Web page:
How Startups Defeat Their Detractors
Five strategies every founder should use to win their naysayers over
Every startup is going to have its detractors. Every new idea, every revolutionary product, every unique strategy, and every best-made plan will find its natural enemy out in the wilds of the market.
When you’re an entrepreneur, you’re going to face armies of people who doubt you. At best, they’ll throw a cutting remark out on social media. At worst, they’ll do everything in their power — and they have a lot of power — to stop you from threatening their status quo.
Your detractor could be an incumbent company in a niche market that they’ve been taking advantage of for too long. It could be a potential customer’s “review” proxy, a tech or finance or other expert who is brought in for the sole purpose of poking holes in your solution.
The detractor I want to talk about is the “status quo hero” — an employee of a potential customer organization who has carved out an antiquated business process, made it intentionally complex and bureaucratic, and now manages an entire kingdom of inefficiency. These heroes usually lead teams of people carrying out the same costly tasks and making the same costly mistakes over and over again — because that’s how it’s always been done.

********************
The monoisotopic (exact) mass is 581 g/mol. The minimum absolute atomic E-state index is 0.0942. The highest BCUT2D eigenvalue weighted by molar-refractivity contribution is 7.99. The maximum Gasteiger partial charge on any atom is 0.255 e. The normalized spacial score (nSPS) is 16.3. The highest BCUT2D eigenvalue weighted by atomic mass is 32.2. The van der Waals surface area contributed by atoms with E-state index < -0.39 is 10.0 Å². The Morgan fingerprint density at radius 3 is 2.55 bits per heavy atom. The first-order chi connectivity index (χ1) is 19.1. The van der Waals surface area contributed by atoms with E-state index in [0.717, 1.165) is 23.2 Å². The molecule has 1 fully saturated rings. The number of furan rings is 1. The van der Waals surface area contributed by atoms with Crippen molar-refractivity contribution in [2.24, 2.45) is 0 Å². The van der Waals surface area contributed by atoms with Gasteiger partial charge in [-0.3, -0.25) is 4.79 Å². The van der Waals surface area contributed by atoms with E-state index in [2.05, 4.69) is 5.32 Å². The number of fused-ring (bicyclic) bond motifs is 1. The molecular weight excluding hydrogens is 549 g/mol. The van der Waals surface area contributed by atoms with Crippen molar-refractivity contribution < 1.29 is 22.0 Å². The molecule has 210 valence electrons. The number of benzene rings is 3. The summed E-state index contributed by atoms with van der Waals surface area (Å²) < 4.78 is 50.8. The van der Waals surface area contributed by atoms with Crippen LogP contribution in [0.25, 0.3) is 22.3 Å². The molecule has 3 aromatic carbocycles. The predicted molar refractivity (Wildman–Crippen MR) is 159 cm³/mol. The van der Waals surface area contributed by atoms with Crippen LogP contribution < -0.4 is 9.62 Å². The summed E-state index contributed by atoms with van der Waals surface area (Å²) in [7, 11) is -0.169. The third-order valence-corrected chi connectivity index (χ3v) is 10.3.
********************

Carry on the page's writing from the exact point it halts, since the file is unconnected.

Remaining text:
You have to kill these detractors with a combination of kindness and knowledge. You have to overwhelm them with shock and awe (kindness) and at the same time deplete their ammunition (knowledge).
This is never easy to do. Believe me, they’ve fought and won their battle many more times than you have.
But not more than me. I’ve been battling the status quo hero for a long time. Here’s what you need to know to get inside their head.
You are your detractor’s secret weapon
The first tactic a detractor will try is to get you off your game. Don’t get mad at them. Don’t complain about them. Don’t speak ill of them to anyone within their organization, even if one of their colleagues speaks up first.
I start here because I’ve seen this battle go the other way, where the founder or the sales lead was cocky, even confrontational, about the obvious…